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LA – Katheryn Locke with Chodompa Music

Sep 14, 2021

Kathryn Locke describes herself as acomposer and wayward cellist.”  How she evolved to fit this description is a story in itself. She is a self-taught musician who allows her style and techniques to be informed by what she observes of the way other musicians move hands and bodies whilst playing. Kathryn has worked with many established musicians over the years and has composed extensively for theatre and dance. Latterly she was forced by illness to take time away from playing professionally but she continued to experiment letting her technique and voice evolve further. Together with Sarah Allen (flutes), Jo Freya (saxophone and clarinet), Jo May (percussion) and Geoff Coombs (mandola), she has created Chodompa Music in which there appear to be no boundaries…nothing is off limits.

The album opens with ‘Dancing in the Ancient Dirt’, redolent with the sounds and rhythms of the far eastern culture she has been absorbing while studying meditation at Samye Ling Tibetan Centre in Scotland and those eastern flavours permeate this marvellous collection of music. Through her study she made a connection with His Highness the 17th Karmapa, the head of the Kagyu lineage of Tibetan Buddhism who did her the honour of allowing her to create a work incorporating his voice singing an excerpt from ‘Calling The Guru From Afar’ resulting in the track ‘When The Heart Roars’ which is, for me, one of the highlights of this album.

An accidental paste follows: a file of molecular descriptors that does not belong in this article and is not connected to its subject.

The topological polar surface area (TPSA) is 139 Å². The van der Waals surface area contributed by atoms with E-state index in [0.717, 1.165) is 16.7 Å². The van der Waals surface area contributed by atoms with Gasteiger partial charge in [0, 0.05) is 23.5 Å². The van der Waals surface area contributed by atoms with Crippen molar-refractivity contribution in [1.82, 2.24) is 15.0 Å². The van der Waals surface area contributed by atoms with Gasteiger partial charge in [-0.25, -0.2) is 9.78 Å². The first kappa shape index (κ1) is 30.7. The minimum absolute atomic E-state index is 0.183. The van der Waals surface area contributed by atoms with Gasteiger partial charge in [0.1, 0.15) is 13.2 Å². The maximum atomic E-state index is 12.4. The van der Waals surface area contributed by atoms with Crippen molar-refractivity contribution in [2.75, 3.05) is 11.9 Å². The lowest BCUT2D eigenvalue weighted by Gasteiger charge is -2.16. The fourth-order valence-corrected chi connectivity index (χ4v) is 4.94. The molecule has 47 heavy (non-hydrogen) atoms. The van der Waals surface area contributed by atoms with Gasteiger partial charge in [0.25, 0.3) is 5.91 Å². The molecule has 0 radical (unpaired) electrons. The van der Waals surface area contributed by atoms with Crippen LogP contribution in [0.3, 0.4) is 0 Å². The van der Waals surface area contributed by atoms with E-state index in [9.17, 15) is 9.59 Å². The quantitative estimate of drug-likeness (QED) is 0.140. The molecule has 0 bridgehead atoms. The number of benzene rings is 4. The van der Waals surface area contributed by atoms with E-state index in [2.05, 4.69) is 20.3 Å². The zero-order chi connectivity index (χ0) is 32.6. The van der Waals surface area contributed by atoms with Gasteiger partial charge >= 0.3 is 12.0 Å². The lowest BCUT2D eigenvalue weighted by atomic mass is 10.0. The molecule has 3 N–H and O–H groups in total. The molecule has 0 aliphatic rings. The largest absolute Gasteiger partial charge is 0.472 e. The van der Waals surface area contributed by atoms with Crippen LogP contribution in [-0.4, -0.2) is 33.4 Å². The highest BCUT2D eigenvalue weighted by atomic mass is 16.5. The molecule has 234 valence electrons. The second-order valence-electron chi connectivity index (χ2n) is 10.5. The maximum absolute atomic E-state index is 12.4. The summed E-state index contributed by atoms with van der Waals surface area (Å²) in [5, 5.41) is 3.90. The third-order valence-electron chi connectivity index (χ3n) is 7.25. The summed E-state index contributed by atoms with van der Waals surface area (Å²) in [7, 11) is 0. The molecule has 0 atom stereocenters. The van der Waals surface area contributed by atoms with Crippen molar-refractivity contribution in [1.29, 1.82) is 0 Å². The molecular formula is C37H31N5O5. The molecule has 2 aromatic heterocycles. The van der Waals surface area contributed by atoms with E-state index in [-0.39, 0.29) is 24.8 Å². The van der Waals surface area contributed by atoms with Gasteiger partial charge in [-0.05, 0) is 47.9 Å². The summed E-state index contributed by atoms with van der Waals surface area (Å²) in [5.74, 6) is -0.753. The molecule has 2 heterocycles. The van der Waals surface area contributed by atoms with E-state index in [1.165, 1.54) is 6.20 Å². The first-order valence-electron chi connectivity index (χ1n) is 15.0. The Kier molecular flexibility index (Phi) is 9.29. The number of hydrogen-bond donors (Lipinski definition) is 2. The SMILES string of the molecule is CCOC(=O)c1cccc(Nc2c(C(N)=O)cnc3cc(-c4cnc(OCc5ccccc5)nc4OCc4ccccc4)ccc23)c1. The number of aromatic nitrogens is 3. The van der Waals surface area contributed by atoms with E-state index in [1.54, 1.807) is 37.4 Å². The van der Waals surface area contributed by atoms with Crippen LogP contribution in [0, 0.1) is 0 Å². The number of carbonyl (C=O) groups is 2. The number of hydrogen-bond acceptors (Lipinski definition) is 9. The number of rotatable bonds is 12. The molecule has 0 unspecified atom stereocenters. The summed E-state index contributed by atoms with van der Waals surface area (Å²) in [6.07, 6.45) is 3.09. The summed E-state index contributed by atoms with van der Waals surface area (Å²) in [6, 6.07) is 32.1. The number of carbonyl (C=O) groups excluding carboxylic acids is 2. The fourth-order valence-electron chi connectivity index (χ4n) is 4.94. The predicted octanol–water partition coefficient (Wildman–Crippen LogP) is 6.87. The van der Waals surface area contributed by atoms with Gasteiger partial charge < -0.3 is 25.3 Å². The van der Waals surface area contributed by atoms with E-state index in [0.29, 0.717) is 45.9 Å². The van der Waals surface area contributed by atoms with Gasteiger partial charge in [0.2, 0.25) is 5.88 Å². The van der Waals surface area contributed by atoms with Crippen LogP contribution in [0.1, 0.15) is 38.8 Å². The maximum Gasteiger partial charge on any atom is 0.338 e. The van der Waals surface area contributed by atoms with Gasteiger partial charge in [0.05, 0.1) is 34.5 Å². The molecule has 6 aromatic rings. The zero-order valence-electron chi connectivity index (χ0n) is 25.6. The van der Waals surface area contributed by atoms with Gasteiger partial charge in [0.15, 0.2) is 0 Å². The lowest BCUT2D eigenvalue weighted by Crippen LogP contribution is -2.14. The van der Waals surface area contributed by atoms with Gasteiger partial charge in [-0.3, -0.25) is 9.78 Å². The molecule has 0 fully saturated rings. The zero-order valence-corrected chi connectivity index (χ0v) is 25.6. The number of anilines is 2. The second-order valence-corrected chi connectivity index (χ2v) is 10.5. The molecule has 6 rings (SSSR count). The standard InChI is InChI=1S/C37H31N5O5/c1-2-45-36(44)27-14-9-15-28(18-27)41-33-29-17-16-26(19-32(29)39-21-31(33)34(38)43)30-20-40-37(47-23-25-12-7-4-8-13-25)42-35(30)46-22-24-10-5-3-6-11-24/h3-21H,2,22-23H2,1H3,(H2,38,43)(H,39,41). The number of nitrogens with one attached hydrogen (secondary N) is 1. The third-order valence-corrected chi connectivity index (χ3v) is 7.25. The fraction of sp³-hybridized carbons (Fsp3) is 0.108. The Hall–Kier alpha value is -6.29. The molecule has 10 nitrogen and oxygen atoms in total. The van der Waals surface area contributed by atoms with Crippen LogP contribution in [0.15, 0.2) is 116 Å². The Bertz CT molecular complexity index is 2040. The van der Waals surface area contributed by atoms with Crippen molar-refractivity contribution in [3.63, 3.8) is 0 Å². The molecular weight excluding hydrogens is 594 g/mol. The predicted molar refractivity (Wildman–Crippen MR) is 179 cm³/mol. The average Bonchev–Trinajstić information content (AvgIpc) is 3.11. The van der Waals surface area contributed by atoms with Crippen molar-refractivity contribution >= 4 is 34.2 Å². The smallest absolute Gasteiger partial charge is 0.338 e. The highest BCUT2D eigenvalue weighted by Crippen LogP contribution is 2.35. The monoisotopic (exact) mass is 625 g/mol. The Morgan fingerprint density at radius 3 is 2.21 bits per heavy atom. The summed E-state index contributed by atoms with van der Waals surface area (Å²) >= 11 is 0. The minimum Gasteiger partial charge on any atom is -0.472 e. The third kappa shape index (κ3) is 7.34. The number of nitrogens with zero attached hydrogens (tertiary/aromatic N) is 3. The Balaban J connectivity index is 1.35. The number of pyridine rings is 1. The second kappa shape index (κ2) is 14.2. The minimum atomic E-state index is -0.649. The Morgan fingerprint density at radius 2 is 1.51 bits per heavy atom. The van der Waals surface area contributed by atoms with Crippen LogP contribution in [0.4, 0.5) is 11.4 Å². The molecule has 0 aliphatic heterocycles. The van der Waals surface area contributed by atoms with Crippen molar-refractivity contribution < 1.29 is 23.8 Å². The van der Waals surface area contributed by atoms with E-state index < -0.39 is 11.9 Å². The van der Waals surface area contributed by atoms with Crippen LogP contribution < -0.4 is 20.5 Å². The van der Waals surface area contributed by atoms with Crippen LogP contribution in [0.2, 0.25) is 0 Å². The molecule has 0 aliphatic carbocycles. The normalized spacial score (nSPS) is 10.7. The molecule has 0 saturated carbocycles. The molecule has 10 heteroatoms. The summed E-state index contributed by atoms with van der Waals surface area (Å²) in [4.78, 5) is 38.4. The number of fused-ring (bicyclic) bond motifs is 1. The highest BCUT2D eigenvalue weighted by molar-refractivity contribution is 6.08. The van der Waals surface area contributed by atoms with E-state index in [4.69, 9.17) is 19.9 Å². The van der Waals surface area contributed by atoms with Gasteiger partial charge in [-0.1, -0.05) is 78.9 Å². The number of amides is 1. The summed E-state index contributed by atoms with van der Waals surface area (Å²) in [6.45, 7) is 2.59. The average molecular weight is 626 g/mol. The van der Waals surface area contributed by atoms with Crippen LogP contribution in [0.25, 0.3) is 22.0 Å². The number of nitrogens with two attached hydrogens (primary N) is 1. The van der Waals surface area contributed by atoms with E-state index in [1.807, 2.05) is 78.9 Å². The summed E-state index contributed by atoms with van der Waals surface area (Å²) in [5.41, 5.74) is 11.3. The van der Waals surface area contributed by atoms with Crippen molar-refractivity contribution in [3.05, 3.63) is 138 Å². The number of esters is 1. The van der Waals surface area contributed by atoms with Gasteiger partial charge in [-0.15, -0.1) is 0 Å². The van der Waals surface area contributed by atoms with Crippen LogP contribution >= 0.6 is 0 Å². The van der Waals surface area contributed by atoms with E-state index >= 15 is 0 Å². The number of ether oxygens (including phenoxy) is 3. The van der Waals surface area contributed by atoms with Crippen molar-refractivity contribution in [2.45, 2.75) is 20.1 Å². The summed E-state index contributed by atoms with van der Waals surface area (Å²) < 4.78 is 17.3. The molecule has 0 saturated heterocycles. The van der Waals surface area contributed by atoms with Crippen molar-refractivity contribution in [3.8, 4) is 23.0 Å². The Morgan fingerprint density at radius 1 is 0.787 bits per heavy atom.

‘Kilter’ features the rhythmic pulse of Jo May’s percussion and the hypnotic flute of long-time collaborator Sarah Allen, not to mention the occasional flowing lines of mandola from Geoff Coombs who makes the instrument sound, at times, like a sarod or sitar. ‘Firebear’ sees Kathryn heading into more esoteric territory using her cello to create a huge variety of percussive, at times dissonant music sometimes, seemingly, even using her own breath to make the sounds she desires. We then have the joyous dance engendered by ‘Locke’s Lope’ in honour of her late brother, Peter. I don’t know who created the sound of the howling wolf towards the end of this piece but it suits the music wonderfully, as does the inclusion of a balafon in ‘Kuching’.

Chodompa Music is hugely enjoyable and delightfully unpredictable. It will draw you in and keep you engaged. As the notes of the quirky, up-tempo final track ‘Hugger Mugger’ faded away I went straight back to the beginning and began to listen again. I suspect you will too.

Philip Thomas

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